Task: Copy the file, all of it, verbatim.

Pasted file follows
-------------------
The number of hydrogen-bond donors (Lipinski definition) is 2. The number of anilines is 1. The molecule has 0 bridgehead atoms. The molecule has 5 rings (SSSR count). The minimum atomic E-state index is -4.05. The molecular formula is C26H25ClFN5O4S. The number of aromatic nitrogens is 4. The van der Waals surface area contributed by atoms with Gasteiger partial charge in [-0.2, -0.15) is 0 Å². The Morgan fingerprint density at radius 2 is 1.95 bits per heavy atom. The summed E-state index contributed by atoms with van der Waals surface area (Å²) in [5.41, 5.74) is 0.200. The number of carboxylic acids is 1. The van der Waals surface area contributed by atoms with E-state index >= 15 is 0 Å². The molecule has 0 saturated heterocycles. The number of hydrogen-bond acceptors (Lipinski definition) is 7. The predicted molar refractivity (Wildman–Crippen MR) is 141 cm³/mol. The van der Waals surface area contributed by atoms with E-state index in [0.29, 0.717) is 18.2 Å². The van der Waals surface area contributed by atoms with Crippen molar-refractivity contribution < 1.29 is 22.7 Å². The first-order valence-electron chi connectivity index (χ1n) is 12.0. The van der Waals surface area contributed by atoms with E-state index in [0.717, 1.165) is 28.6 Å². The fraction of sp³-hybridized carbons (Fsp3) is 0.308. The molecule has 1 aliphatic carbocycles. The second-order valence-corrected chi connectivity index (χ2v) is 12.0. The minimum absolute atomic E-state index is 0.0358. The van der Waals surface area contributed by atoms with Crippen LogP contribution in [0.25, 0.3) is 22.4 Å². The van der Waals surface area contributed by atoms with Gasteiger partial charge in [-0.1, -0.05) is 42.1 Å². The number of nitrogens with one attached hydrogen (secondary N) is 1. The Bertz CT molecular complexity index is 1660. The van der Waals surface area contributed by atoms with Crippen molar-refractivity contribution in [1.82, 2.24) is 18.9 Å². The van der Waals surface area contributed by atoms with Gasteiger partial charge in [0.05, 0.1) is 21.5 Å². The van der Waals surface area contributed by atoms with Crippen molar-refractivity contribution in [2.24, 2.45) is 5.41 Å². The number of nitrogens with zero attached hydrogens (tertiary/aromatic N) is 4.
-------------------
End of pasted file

The number of hydrogen-bond donors (Lipinski definition) is 2. The number of anilines is 1. The molecule has 0 bridgehead atoms. The molecule has 5 rings (SSSR count). The minimum atomic E-state index is -4.05. The molecular formula is C26H25ClFN5O4S. The number of aromatic nitrogens is 4. The van der Waals surface area contributed by atoms with Gasteiger partial charge in [-0.2, -0.15) is 0 Å². The Morgan fingerprint density at radius 2 is 1.95 bits per heavy atom. The summed E-state index contributed by atoms with van der Waals surface area (Å²) in [5.41, 5.74) is 0.200. The number of carboxylic acids is 1. The van der Waals surface area contributed by atoms with E-state index >= 15 is 0 Å². The molecule has 0 saturated heterocycles. The number of hydrogen-bond acceptors (Lipinski definition) is 7. The predicted molar refractivity (Wildman–Crippen MR) is 141 cm³/mol. The van der Waals surface area contributed by atoms with E-state index in [0.29, 0.717) is 18.2 Å². The van der Waals surface area contributed by atoms with Crippen molar-refractivity contribution < 1.29 is 22.7 Å². The first-order valence-electron chi connectivity index (χ1n) is 12.0. The van der Waals surface area contributed by atoms with E-state index in [0.717, 1.165) is 28.6 Å². The fraction of sp³-hybridized carbons (Fsp3) is 0.308. The molecule has 1 aliphatic carbocycles. The second-order valence-corrected chi connectivity index (χ2v) is 12.0. The minimum absolute atomic E-state index is 0.0358. The van der Waals surface area contributed by atoms with Crippen LogP contribution in [0.25, 0.3) is 22.4 Å². The van der Waals surface area contributed by atoms with Gasteiger partial charge in [-0.1, -0.05) is 42.1 Å². The number of nitrogens with one attached hydrogen (secondary N) is 1. The Bertz CT molecular complexity index is 1660. The van der Waals surface area contributed by atoms with Crippen molar-refractivity contribution in [1.82, 2.24) is 18.9 Å². The van der Waals surface area contributed by atoms with Gasteiger partial charge in [0.05, 0.1) is 21.5 Å². The van der Waals surface area contributed by atoms with Crippen molar-refractivity contribution in [2.24, 2.45) is 5.41 Å². The number of nitrogens with zero attached hydrogens (tertiary/aromatic N) is 4.